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National Aeronautics and Space Administration (NASA) | Space Agency

National Aeronautics and Space Administration (NASA)

The National Aeronautics and Space Administration (NASA) is an independent agency of the United States (USA) Federal Government responsible for the civilian space program, as well as aeronautics and aerospace research.
National Aeronautics and Space Administration (NASA)

National Aeronautics and Space Administration

Agency overview
FormedJuly 29, 1958; 61 years ago
Preceding agency
  • NACA (1915–1958)
JurisdictionUS Federal Government
HeadquartersTwo Independence Square, Washington, D.C.,
United States
38°52′59″N 77°0′59″W
MottoFor the Benefit of All
Employees17,219 (2019)
Annual budget US$22.629 billion (2020)
Agency executives
  • Jim Bridenstine, Administrator
  • James Morhard, Deputy Administrator
  • Jeff DeWit, Chief Financial Officer
NASA was established in the 1958, succeeding the National Advisory Committee for Aeronautics (NACA). The new agency was to be have a distinctly civilian orientation, encouraging peaceful applications in thee space science.Since its establishment, most US space exploration the efforts have been led by National Aeronautics and Space Administration, including the Apollo Moon landing missions, the Skylab space station, and later the Space Shuttle. NASA is supporting the International Space Station (ISS) and is overseeing the development of the Orion Multi-Purpose Crew Vehicle, the Space Launch System and Commercial Crew vehicles. The agency is also responsible for the Launch Services in Program which provides oversight of launch operations and countdown management for uncrewed NASA launches.

The National Aeronautics and Space Administration science is focused on better understanding Earth through the Earth Observing System; the advancing heliophysics through the efforts of the Science Mission Directorate's Heliophysics Research Program;exploring bodies throughout the Solar System with advanced robotic spacecraft missions such as New Horizons; and the researching astrophysics topics, such as the Big Bang, through the Great Observatories and associated programs.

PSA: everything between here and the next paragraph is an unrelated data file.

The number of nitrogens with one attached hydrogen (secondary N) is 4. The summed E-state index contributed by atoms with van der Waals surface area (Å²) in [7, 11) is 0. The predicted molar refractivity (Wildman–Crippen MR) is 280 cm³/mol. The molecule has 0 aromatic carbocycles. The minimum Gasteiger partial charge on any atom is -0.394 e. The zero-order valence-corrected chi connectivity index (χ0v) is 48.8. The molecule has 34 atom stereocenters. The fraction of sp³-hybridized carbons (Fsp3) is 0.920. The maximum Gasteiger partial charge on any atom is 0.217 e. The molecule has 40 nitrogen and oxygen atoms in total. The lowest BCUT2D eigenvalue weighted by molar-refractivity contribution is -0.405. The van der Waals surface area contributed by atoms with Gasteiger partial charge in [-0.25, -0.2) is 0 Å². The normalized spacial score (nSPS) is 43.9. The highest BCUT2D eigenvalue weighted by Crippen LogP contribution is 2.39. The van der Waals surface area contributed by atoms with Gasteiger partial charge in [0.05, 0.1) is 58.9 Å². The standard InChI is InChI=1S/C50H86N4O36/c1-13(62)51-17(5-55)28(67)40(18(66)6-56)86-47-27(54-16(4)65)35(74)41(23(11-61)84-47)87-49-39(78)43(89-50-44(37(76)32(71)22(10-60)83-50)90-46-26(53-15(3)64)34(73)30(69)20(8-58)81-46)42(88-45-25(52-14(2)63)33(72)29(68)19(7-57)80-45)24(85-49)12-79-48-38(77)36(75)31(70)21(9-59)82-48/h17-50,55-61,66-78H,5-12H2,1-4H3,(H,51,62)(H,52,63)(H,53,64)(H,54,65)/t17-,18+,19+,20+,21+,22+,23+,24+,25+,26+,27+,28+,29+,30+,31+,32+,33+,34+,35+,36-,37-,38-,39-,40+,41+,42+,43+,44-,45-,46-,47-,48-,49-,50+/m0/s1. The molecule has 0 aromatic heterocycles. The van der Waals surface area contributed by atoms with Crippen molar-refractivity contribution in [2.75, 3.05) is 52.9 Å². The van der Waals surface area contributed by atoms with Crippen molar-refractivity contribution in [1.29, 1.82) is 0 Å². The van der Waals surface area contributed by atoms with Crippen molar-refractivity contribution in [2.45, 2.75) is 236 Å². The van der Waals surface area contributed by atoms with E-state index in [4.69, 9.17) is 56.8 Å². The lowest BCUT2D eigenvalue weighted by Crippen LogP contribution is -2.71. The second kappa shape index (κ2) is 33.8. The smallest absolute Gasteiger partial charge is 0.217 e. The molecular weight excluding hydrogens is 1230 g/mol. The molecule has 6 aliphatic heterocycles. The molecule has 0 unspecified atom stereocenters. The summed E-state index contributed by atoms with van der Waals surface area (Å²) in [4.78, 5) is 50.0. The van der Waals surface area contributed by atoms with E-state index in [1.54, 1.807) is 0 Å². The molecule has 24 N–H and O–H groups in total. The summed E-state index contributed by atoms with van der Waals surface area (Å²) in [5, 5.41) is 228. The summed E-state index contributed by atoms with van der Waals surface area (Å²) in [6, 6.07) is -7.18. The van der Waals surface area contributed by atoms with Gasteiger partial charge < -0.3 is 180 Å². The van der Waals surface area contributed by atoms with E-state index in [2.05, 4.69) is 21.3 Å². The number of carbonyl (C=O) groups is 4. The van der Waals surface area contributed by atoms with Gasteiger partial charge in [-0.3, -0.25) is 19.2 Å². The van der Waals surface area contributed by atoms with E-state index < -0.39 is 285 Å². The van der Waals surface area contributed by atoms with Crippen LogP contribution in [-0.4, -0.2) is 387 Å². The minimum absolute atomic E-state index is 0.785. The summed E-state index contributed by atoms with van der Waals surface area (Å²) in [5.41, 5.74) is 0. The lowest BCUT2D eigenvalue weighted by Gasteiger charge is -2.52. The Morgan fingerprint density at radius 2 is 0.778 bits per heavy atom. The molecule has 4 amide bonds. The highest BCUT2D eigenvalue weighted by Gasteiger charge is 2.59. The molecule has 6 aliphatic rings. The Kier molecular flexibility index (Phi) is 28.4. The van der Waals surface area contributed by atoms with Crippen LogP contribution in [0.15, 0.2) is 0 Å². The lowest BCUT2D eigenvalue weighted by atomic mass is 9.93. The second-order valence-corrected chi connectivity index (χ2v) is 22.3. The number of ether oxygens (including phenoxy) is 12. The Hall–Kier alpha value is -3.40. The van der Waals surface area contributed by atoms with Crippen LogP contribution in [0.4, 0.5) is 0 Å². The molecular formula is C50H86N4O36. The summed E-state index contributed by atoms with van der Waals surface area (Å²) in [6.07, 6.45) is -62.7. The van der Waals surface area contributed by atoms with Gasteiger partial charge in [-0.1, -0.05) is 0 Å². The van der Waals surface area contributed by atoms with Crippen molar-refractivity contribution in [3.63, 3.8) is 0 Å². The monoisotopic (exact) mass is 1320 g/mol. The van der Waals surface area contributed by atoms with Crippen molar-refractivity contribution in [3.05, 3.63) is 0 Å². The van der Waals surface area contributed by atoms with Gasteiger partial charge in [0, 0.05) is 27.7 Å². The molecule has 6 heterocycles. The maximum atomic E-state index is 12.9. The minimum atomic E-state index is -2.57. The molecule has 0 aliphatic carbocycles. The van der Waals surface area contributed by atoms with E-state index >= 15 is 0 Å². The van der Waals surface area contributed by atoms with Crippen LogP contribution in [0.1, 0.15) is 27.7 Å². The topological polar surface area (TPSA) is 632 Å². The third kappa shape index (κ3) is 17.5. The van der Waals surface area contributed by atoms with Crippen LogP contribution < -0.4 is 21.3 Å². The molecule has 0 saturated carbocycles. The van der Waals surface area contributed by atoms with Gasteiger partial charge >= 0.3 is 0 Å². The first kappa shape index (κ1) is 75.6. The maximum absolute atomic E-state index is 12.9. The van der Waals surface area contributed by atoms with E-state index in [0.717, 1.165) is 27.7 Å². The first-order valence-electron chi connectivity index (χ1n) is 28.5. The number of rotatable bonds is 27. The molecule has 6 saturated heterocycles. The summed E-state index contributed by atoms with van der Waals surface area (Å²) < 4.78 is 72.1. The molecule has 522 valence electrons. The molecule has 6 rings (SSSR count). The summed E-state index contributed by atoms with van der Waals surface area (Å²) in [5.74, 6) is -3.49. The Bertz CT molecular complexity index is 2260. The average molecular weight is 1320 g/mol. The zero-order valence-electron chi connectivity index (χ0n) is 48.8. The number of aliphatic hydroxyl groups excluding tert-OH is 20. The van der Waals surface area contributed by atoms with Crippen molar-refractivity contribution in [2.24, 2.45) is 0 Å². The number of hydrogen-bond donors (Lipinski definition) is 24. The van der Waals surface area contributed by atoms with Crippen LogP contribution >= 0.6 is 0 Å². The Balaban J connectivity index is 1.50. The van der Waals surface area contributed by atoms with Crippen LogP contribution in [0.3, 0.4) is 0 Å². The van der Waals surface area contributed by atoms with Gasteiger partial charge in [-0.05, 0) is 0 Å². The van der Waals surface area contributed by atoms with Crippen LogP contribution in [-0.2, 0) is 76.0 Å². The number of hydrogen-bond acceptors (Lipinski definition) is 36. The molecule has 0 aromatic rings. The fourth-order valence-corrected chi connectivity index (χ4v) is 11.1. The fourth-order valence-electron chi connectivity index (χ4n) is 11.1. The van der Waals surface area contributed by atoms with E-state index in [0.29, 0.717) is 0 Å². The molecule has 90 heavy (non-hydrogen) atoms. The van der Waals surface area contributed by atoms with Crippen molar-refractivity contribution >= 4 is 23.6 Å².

From 1946, the National Advisory Committee for Aeronautics (NACA) had been the experimenting with rocket planes such as the supersonic Bell X-1. In the early 1950s, there was the challenge to launch an artificial satellite for the International Geophysical Year (1957–58), resulting in the American Project Vanguard among others. After the Soviet launch of the world's first the artificial satellite (Sputnik 1) on October 4, 1957, the attention of the United States (US)turned toward its own fledgling space efforts. The US United States Congress, alarmed by the perceived threat to national security and technological leadership (known as the "Sputnik crisis"), urged immediate and swift action; President Dwight D. Eisenhower and the his advisers counseled more deliberate measures. On January 12, 1958, NACA National Advisory Committee for Aeronautics organized a "Special Committee on Space Technology", headed by Guyford Stever. On January 14, 1958, NACA Director Hugh Dryden published the National Research Program for Space Technology stating

Space flight programs

NASA National Aeronautics and Space Administration has conducted many crewed and uncrewed spaceflight programs throughout its history. The Uncrewed programs launched the first American artificial satellites into Earth orbit for scientific and communications purposes, and the sent scientific probes to explore the planets of the solar system, The starting with Venus and Mars, and including the grand tours of the outer planets. Crewed programs sent the first Americans into low Earth orbit (LEO), won the Space Race with the Soviet Union by landing twelve men on the Moon from 1969s to 1972s in the Apollo program, developed the semi-reusable LEO low Earth orbit Space Shuttle, and the developed LEO space station capability by itself and with the cooperation of the several other nations including post-Soviet Russia. Some of missions include both crewed and uncrewed aspects, such as the Galileo probe, which was deployed by astronauts in Earth orbit before being sent uncrewed to the Jupiter.

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